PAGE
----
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The VAT cut hailed as a lifevest for Romanian agriculture

The VAT cut is awaited anxiously by representatives of the Romanian meat, dairy, sugar and cereal industries who plead with Romanian authorities to apply this measure soon in order to help the agriculture stay afloat

2015-02-06 22:38:24 - From the Print Edition

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The farmers and producers present at ′The Romanian Agribusiness Forum′ organized by The Diplomat said that a cut in the VAT would have multiple benefits such as eradicating fiscal evasion, improving tax collection to the state budget, encouraging investments and fair competition and empowering the industry to export abroad at a time when the embargo set by the Russian Federation is heavily affecting local producers.

Speakers in the first panel included Daniel Constantin, deputy prime-minister, Ministry of Agriculture and Rural Development; moderator Alex Jurconi- president, National Federation PRO AGRO; Radu Timis, president, National Meat Association; Ioan Ladosi, president, Association of Pork Producers; Camelia Sucu, Owner, Piata de Gros; Emilian Dobrescu, president, Sugar Owners' Association in Romania.

Speakers in the second panel included moderator Nadia Crisan, general manager McGuireWoods Romania; Dumitru Daniel Botanoiu, state secretary, Ministry of Agriculture and Rural Development; Dr. Lenuta Ichim, vice-president, state sub-secretary, ANSVSA; Dorin Cojocaru, president, APRIL- The Romanian Association of Owners in the Milk Industry; Victor Beznea, president, ARCPA- The Romanian Association of the Traders of Agricultural Products.

"This year, we have proven what it means to stand together for a common goal. Our goal is the cut of the VAT to nine per cent in the case of meat and meat products. The VAT campaign will continue and will put moderate pressure on the administration so that we will reach sustainable fiscal relaxation. We believe a reduced VAT for meat products as well as for fruit and vegetables, sugar and other types of food no longer needs any demonstration," said Alex Jurconi, president of the National Federation PRO AGRO and moderator of the first panel.

Producers in the meat industry have been asking for a cut in the VAT over the past two years but each time, the answer was that this measure would be applied if there is money available in the state budget to cover it. Producers urged The Ministry of Finances to show how it collects the VAT.
"If we manage to show that VAT in the meat industry [evades being] collected to the state budget - and we believe this sum stands at somewhere around 600 million Euro - this could easily prove that a nine per cent VAT would bring at least two or three times more money to the budget," said Radu Timis, president of the Romanian Meat Association.

The Romanian Meat Association had the initiative of providing a business intelligence solution, paid with its own money. This application would collect data from The Ministry of Finances and show the true degree of tax collection. This would be a way to cut some of the red tape in the institution, as the Association suggested.

Timis emphasized repeatedly that it is highly important for the state to have a clear picture of how the money is collected, in order to ensure predictability. "As a private company, the first thing that I must know is how much money I collect. How can I calculate the profit as long as I don't know how I cash the money? It is the same with the state, as long as we do not know how we collect the money, everything is uncertain. I think it would help if we were able to prove this," Timis said.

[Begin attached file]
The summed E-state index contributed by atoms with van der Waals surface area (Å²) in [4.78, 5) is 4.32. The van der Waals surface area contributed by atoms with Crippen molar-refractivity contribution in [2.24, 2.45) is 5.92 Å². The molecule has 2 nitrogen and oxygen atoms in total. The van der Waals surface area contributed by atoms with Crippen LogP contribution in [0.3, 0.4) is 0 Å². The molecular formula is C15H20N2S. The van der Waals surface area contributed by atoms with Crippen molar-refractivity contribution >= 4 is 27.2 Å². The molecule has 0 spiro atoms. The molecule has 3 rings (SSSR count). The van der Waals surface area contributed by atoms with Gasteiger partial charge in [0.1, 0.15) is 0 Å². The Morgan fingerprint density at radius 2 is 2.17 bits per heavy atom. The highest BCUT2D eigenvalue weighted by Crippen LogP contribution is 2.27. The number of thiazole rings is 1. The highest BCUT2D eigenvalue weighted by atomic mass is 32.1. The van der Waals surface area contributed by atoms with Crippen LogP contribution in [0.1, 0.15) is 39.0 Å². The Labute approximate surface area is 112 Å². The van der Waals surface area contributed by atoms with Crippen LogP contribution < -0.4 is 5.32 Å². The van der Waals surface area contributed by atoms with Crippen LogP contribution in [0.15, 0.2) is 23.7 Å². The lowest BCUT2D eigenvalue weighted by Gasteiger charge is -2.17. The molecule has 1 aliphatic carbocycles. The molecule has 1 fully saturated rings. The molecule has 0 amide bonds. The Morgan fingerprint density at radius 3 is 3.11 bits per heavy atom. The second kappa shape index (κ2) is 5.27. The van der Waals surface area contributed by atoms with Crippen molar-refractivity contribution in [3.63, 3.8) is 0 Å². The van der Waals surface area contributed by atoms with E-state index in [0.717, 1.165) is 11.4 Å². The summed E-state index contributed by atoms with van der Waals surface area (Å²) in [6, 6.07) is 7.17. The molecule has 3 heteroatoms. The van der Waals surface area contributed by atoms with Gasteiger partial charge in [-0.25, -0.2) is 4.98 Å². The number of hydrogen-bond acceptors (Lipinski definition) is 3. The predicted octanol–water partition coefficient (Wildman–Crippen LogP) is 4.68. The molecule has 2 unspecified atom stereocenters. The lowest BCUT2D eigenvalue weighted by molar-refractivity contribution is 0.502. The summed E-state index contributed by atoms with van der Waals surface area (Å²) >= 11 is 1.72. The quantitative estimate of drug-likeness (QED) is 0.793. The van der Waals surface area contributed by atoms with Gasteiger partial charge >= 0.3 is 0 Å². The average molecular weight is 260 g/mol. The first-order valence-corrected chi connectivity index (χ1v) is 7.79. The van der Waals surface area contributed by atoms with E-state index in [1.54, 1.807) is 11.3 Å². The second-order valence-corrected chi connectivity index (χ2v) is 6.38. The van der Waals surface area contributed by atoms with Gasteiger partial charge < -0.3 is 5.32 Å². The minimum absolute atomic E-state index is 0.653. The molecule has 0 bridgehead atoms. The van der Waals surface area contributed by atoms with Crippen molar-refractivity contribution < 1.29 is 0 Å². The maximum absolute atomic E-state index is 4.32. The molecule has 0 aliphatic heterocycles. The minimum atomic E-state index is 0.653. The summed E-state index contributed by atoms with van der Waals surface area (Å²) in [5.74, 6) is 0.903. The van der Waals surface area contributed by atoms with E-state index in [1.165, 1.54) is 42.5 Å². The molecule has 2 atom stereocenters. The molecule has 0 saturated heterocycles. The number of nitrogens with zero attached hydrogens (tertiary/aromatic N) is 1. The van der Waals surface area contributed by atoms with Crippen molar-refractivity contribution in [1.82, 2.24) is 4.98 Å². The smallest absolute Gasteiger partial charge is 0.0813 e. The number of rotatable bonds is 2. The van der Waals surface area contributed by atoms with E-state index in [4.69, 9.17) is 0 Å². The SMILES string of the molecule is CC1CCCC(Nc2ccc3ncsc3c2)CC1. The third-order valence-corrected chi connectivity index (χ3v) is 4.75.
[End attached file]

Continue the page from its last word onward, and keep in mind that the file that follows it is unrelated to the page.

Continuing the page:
Furthermore, he argued that the current VAT level of 24 per cent also encourages fiscal evasion. "The only thing that can curtail tax evasion is a VAT that cannot be shared. Today, the only thing that is stolen in Romania is the VAT. There are differences of 70-80 per cent among companies on the market. This unfair competition kills all serious companies. Often, we see at the shelves prices which are smaller than the recipe price and we wonder how this can happen," he complained.
Moreover, the high level of the VAT at the moment places the safety of the consumers at stake. This situation threatens to become a matter of public health, warned Timis, because there are companies that buy meat which has exceeded its expiry date. "A nine per cent VAT level would help us earn money, revitalise consumption, be more competitive and approach international markets. From my point of view, the Romanian agriculture with a VAT higher than nine per cent does not have any chances of success," Timis concluded.

He also quoted a report which shows that one in four companies in the food industry will soon become insolvent.

Romanian production units are dying



Dorin Cojocaru, president of APRIL (the Romanian Owners' Association of the Milk Industry), and speaker in the second panel, shares the same view, that the Romanian producers are in a disastrous situation. He urged the government to be courageous and take the steps that are needed for saving the agriculture trade from disaster.

"I have always demanded the reduction of the VAT across the entire chain. Romania needs a courageous government that should run risks, the same as any manager of a private company. If several million Romanians say: ‘Cut the VAT because things can no longer continue this way!,' must we run the country without taking any chances? There are various institutions that can forecast the risk impact. If you do not cut the VAT in the following months, there will be nobody left to do that for. You will cut the VAT in six or nine months, but for foreign companies, not Romanian ones," warned Cojocaru.